Word: What are “points,” anyway?
One of the line spacing options in Word is “Exactly” line spacing, which almost always is configured in points. In my experience, although many people have heard the term “points,” few have a clear understanding of what it means.
In typography, a point (abbreviated “pt”) is a fixed unit of measurement representing the height of the characters. (Some of you might know that the term “pitch” represents the width of the characters.)
There are 72 points in an inch. Twelve (12) points – 1/6 of an inch – is approximately one line. However, text to which Exactly 12 points line spacing has been applied is more compressed vertically (i.e., more “squished”) than single-spaced text created with the same font. Likewise, text to which Exactly 24 points line spacing has been applied is more compressed vertically than double-spaced text created with the same font.
You can test for yourself. Type two short paragraphs that are at least two lines long. Apply single spacing to one of the paragraphs and Exactly 12 spacing to the other. Can you see a difference in terms of the height of the characters and how much white space exists between the lines of the paragraphs? It is even more noticeable if you apply double spacing to one of the paragraphs and Exactly 24 to the other.
When should you use points (i.e., “Exactly” line spacing)? Typically, you’ll use points only in pleadings (litigation documents) where the text is supposed to align with line numbers embedded in the left margin. This is a standard requirement for California pleadings (including documents filed in Federal District Court in California), as well as for pleadings in certain other jurisdictions.
For letters, contracts, estate documents, and the like, simple single and double spacing usually work fine. (However, if you are comfortable working with styles, you might want to create a style that uses single line spacing plus 12 points of After spacing. Or you can change the default line spacing to single spacing plus 12 points of After spacing. The 12 points After spacing adds a line of white space after the text of a paragraph so that you can press Enter once, rather than twice, to start a new paragraph two lines below.)
NOTE: The ideal setup for a California pleading template, in my opinion, involves line numbers that use Exactly 24 point line spacing. When Exactly 24 point line spacing has been applied to the line numbers, you need to use Exactly 24 points – not actual Double Spacing – for any “pleading double spaced” paragraphs (my term) and Exactly 12 points – not actual Single Spacing – for any “pleading single spaced” paragraphs (again, my term).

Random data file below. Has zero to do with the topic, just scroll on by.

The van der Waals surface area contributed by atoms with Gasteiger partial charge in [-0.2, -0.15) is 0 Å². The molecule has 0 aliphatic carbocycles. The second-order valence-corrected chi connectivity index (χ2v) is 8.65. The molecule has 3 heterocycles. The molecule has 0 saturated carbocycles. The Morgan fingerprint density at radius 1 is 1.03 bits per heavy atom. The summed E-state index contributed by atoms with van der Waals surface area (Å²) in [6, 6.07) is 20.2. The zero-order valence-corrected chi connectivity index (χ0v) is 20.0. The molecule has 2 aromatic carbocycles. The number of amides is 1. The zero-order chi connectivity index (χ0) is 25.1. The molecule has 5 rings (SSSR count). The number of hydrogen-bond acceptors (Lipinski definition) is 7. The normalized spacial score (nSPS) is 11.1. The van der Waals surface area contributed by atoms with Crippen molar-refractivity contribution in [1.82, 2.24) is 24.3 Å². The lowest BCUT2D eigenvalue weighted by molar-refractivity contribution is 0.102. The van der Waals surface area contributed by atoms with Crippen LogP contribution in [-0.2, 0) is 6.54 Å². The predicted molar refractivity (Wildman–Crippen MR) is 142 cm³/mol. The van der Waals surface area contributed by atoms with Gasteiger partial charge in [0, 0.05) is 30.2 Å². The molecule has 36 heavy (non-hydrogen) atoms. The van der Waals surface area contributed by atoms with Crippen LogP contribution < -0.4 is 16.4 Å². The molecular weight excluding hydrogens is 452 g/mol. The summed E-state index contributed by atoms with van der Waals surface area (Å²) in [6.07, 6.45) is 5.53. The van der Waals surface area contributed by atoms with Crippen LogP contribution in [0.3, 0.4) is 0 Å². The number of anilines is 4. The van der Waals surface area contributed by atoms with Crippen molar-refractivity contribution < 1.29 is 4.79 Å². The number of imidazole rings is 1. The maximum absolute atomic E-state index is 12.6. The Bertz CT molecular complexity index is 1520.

Don’t assume that Exactly 24 points / Exactly 12 points will always work; the spacing of the pleading line numbers can vary from document to document, especially if you are working with pleadings obtained from different organizations. To determine the correct setting for line spacing (in points) in a specific pleading, you must go into the document’s header, right-click within the pleading line numbers, choose “Paragraph,” and make note of the line spacing – that is, the number of points displayed under Spacing, Line spacing, Exactly. Your “pleading double spacing” must match that figure; your “pleading single spacing” must be half of the figure. (Word usually rounds up to the first decimal place, so if your pleading line numbers are set at Exactly 22.75 points and you configure your “pleading single spacing” to be 11.375 points, Word probably will change that figure to 11.4.)
See my blog post, Aligning text with pleading line numbers, for a fuller discussion of this issue.
 For a more in-depth discussion about points, line spacing, and paragraph spacing, see my blog post “Understanding line and paragraph spacing in Word”. Note that even that post provides a somewhat simplified overview of typographical concepts, which are highly complex.
 To do so, open the Paragraph dialog, set the line spacing to Single and the After spacing to 12 pt – making sure that the Before spacing is set to 0 (zero) – and then click the “Set As Default” button at the bottom of the Paragraph dialog. Word will prompt you to make the setting the default only in the current document or in the template that the document is based on. Do think twice before changing the default setting in the underlying template. That might or might not be a desirable outcome.
Entry filed under: Tips and Tricks.